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Experts offer advice on top priorities for new IMPD chief

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INDIANAPOLIS, Ind. -- The Indianapolis Metropolitan Police Department has a new boss. On Wednesday Mayor Joe Hogsett named Bryan Roach as the department’s new chief.

With record murder numbers two years in a row, Roach inherits what a lot of people have dubbed a public safety crisis.

Changing those numbers is no easy task, but it will be the new chief’s top priority.

Gunned down riding his bicycle just blocks from home, Indianapolis police are still searching for whoever killed Joshua Cobbs late last year. That case and nearly half of all the murders in 2016 remain unsolved.

The job of reversing that trend now falls to Chief Roach.

“When you’re chief you`re kind of the father for the city and when things happen people look to you for the answers,” said former IMPD chief Rick Hite.

Four years after being sworn in as IMPD chief himself, and a year removed from the job, Hite praised Roach`s hiring but also recalls how difficult the job can be.

“It`s an awesome responsibility to be responsible for 200 million in cash and over a million people’s lives that you make decisions about every single day,” said Hite.

During his introduction on Wednesday, Roach admitted his first tasks will be reviewing the department’s policies regarding police pursuits and whether more resources need to be put into the city`s homicide unit. While the number of murders has gone way up, the number of homicide detectives hasn’t increased in the last decade.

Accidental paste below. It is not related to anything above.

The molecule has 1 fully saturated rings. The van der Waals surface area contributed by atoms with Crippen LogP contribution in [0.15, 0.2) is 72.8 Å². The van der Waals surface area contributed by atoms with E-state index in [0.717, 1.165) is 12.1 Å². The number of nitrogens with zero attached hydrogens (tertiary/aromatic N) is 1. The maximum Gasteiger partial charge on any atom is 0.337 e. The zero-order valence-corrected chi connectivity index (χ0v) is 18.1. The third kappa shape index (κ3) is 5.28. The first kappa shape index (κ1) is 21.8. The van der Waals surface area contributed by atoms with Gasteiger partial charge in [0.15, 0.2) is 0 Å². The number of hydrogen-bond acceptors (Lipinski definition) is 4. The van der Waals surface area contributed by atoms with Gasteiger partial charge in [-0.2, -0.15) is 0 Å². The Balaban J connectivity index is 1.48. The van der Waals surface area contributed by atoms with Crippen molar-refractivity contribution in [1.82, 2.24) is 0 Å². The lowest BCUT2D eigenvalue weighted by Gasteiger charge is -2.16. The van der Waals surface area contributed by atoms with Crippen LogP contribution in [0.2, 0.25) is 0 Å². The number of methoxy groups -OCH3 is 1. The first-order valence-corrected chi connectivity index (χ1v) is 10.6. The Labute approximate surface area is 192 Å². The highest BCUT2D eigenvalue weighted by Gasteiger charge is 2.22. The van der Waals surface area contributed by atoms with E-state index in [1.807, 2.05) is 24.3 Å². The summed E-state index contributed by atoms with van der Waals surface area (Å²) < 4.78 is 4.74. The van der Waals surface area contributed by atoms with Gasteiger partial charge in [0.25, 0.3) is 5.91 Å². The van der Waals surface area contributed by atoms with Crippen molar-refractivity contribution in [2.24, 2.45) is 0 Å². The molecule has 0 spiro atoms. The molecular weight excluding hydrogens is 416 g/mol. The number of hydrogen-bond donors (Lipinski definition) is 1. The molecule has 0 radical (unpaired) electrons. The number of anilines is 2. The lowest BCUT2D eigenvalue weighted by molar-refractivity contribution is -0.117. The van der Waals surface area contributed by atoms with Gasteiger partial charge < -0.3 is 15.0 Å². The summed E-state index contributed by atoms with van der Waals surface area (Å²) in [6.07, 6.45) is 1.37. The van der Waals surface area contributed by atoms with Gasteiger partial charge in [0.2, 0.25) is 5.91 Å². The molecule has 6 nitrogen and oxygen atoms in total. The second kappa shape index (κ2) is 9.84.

“Nothing will happen to address the crime issue unless we provide the full resources to the men and women policing the city,” said FOP president Rick Snyder.

Still, some of those discussions began when Hite sat in the chief`s chair and changing staffing levels doesn`t happen overnight.

“We looked at staffing in homicide for example, but it takes 3 to 5 years to develop good police officers and then another five to become good homicide investigators,” said Hite.

Hite says the other big task for chief Roach right out of the gate will be getting to know the public and building the trust needed for change to succeed.

“It`s not 9 to 5 job. You have to get out and press the flesh. Get to know people. Walk the streets and shake hands,” said Hite.

Despite being a 26-year police veteran, Roach said Wednesday that talking to the media and being on camera is not his favorite thing, but he is slated to sit down with FOX59 one on one next week to talk about his plans going forward.

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